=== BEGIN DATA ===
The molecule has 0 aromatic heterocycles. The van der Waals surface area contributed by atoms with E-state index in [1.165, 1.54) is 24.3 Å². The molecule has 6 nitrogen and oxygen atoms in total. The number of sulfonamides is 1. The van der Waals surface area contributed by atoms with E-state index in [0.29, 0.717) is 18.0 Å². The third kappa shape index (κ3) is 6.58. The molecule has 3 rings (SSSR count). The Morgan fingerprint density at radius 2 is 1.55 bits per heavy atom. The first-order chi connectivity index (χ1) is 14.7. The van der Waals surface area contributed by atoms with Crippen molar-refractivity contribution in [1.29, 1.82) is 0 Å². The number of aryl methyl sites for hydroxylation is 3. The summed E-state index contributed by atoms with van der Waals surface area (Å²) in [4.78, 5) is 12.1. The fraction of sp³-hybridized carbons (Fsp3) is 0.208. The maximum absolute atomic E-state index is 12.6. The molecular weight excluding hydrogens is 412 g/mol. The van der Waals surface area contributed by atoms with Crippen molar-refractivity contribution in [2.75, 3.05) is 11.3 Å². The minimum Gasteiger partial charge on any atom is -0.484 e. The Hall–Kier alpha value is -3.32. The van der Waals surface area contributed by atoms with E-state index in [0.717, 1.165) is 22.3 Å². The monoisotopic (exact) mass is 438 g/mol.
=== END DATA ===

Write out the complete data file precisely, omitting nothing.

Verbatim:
The molecule has 0 aromatic heterocycles. The van der Waals surface area contributed by atoms with E-state index in [1.165, 1.54) is 24.3 Å². The molecule has 6 nitrogen and oxygen atoms in total. The number of sulfonamides is 1. The van der Waals surface area contributed by atoms with E-state index in [0.29, 0.717) is 18.0 Å². The third kappa shape index (κ3) is 6.58. The molecule has 3 rings (SSSR count). The Morgan fingerprint density at radius 2 is 1.55 bits per heavy atom. The first-order chi connectivity index (χ1) is 14.7. The van der Waals surface area contributed by atoms with Crippen molar-refractivity contribution in [1.29, 1.82) is 0 Å². The number of aryl methyl sites for hydroxylation is 3. The summed E-state index contributed by atoms with van der Waals surface area (Å²) in [4.78, 5) is 12.1. The fraction of sp³-hybridized carbons (Fsp3) is 0.208. The maximum absolute atomic E-state index is 12.6. The molecular weight excluding hydrogens is 412 g/mol. The van der Waals surface area contributed by atoms with Crippen molar-refractivity contribution in [2.75, 3.05) is 11.3 Å². The minimum Gasteiger partial charge on any atom is -0.484 e. The Hall–Kier alpha value is -3.32. The van der Waals surface area contributed by atoms with E-state index in [0.717, 1.165) is 22.3 Å². The monoisotopic (exact) mass is 438 g/mol.